children assessment age

There are three age groups, infants who are below two years, preschoolers from 3 years to 5 years and primary children who are in kindergarten to grade 3 (Essa, 2012). The child assessment should, therefore, be carried out on children in the age brackets of 2 to 8 years. Children born during summer tend to be younger than their autumn counterparts, this brings the implication of summer-born children according to recent research on math and reading by SchoolDash, an educational data analytics company.

The study was conducted between 2015 and 2018 involving 1.5 million pupils in 2,000 of the 6,000-state primary school that use the RS child assessment program that was supplied by Hodder Education in England (Ball, 2018). The result shows that children born in other seasons of the year attained an average of 7.5 points more than summer-born babies. The Gap Narrows down by age 3 to 5.5% and rests at around 3.6% at the end of the primary level. The analysis shows that the gap remains significant even after completing primary school (Millers, 2017). The gap closes with time as they move through the primary grades but never disappears. Some parents prefer to delay before taking their children to school because of this concern. The study also carried out the implication of gender on average performance.

The study also found out that during the early years of primary schools, girls perform better than boys in math, but are then overtaken by year 2 and 3, until the end of primary studies. Other intriguing facts show that girls excel in geometry and operations like addition, multiplication, and subtraction while boys excelled in number work and measures which include rounding, place value, counting, and negative numbers. Ball (2018) asserts that girls also stay ahead of boys in reading assessments during the primary phase. Another factor to consider when assessing a child is their readiness for school.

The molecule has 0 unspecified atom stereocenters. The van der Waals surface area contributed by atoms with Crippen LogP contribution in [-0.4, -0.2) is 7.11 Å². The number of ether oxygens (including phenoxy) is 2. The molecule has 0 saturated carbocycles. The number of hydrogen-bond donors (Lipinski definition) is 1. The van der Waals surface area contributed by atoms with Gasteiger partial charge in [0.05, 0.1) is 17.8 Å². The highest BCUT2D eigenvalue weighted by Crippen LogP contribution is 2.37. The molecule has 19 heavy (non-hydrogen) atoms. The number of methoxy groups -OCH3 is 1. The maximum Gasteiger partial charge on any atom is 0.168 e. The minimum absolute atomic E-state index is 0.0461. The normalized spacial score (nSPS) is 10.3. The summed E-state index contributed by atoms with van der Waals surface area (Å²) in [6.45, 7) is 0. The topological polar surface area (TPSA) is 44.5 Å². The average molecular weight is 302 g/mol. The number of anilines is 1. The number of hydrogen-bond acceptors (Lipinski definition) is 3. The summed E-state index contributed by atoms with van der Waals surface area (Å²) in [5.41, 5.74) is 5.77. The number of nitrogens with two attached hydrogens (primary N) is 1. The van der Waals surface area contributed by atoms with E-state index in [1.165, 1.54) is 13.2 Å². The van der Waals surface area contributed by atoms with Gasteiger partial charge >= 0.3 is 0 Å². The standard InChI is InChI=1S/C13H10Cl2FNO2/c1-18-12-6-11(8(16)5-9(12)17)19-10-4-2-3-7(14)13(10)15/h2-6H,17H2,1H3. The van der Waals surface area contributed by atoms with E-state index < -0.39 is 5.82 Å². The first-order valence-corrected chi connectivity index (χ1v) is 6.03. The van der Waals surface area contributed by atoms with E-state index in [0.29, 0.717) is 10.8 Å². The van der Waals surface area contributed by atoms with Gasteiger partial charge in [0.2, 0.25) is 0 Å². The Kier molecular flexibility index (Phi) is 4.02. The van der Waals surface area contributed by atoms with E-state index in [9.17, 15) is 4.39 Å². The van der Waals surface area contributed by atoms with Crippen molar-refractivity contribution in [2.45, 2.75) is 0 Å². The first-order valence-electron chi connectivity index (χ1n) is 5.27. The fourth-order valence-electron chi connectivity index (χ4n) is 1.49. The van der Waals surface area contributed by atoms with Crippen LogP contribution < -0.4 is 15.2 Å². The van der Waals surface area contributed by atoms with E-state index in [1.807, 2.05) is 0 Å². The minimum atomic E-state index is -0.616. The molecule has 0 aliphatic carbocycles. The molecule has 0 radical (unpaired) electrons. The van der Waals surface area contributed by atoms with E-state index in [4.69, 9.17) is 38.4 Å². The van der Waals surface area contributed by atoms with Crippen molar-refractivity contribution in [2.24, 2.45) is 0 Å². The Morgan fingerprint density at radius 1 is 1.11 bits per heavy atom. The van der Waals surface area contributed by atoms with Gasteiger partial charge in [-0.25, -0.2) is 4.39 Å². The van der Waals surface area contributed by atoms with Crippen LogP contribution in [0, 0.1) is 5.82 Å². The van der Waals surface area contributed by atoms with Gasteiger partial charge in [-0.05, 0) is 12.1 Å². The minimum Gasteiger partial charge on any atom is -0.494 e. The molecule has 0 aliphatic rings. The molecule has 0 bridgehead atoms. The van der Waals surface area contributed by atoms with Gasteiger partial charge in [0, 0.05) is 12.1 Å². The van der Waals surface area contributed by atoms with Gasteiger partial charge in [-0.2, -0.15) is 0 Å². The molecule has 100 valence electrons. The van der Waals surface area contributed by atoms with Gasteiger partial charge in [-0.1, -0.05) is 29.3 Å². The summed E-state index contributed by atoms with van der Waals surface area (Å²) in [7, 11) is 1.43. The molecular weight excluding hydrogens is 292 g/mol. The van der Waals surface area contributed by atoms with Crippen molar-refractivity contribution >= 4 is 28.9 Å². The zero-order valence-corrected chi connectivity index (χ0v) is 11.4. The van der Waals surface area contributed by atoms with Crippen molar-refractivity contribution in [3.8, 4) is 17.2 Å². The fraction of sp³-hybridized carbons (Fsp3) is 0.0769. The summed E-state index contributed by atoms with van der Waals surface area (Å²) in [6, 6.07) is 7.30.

Assessing A child’s readiness for school

A child’s readiness for school encompasses both the social-emotional aspect and physical development. Children should be enrolled in school when they have developed social-emotionally (Tymms 2013). The temperament theory explains how children interact with their environment, growth, and development. Childhood temperament is used to determine children that are ready to start schooling. William 2018, suggests that the temperament theory can be used by teachers to facilitate interventions and management strategies that give all temperament children early success in academics. Pianta et al., 2007 say that most children in the United States are ready for school. Wilen and Romney (Miller, 2017) deduce from kindergarten teachers that only 2/3 of the students are prepared for lower classwork.